Think of it this way…

People often find it hard to understand dogs. They seem so alien to us – they bark, they seem to communicate by peeing, they want to smell everything, and they only seem to understand English well enough to ignore it. Let’s see if we can simplify things:


A puppy is roughly the same as a human toddler. It can walk, run sloppily, make lots of noise, communicate a little bit, can’t control its bodily functions and needs constant supervision.


A full-grown, adult dog maxes out at the approximate maturity of an 8-year-old boy. It has mastered a few self-care skills -like using the potty in the appropriate place and licking ice cream off its face, it’s had some education, and learned a few things about the world. It still needs a significant amount of supervision, is still curious about most things, but can be trusted with some time alone, in his bedroom or in the backyard. Unlike the boy, the dog is going to remain at this level of maturity for the rest of its life.

And just like an eight year old boy, your dog’s behavior will be a reflection of what and how it was taught earlier in life. If the dog was treated harshly, then it will learn to expect that from the world, just like the boy will. It will go out into the world with a chip on its shoulder, always preferring fight to flight.

If, on the other hand, the dog has been coddled and protected inside the home, it is likely to enter the world confused and behaving inappropriately. Like a person raised by wolves, it only knows how people behave. It might become fearful, and fearful dogs can be aggressive – just like the 5th grade bully who picks on kindergartners.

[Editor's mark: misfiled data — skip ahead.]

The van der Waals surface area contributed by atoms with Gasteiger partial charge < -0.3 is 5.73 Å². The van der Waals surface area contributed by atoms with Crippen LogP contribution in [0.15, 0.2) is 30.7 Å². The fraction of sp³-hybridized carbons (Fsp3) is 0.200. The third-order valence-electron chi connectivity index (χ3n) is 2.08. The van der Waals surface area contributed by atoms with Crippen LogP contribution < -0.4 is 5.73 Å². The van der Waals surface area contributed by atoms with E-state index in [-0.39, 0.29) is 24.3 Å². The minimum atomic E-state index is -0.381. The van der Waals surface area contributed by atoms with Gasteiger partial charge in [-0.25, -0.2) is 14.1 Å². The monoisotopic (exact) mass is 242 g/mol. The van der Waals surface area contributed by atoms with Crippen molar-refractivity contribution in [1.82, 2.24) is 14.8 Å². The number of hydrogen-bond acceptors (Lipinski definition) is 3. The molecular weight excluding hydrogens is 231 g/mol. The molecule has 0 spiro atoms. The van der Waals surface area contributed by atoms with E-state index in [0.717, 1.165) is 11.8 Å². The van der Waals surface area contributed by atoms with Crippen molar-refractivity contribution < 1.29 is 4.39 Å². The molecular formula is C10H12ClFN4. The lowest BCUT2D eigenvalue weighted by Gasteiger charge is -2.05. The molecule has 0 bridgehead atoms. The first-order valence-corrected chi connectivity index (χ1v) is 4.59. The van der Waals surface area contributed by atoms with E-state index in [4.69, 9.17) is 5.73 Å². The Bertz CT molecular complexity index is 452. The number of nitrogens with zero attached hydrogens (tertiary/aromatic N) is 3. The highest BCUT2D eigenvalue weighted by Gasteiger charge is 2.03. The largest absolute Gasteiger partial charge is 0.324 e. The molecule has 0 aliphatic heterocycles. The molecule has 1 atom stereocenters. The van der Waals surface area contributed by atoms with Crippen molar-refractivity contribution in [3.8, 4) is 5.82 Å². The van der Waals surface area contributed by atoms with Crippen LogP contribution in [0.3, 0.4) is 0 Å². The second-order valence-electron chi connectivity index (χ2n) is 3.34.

Either of the dogs above could be dogs who are just afraid without knowing how to hide it. They look like victims to other dogs and some dogs, being essentially 8-year-old boys, are inclined to pick on victims. When victims run, dogs give chase. For that matter, when anything runs, dogs will chase it. But the fearful dog will remain fearful, at least until it is socialized properly, and that can always be done. While exposure as a young puppy is best, it is never too late to introduce your dog to new experiences. You may need to have a lot of patience, but it will be well worth it as the dog gains confidence.

But, if the dog is consistently raised with a firm but gentle hand, introduced to many different things early in life – including sounds, people in various “costumes,” other dogs, vehicles, and all different things to walk on, smell, roll in, and listen to, and been taught about limits and appropriate behavior, then that dog is likely to grow up to be a confident, well-behaved dog – a good doggie citizen.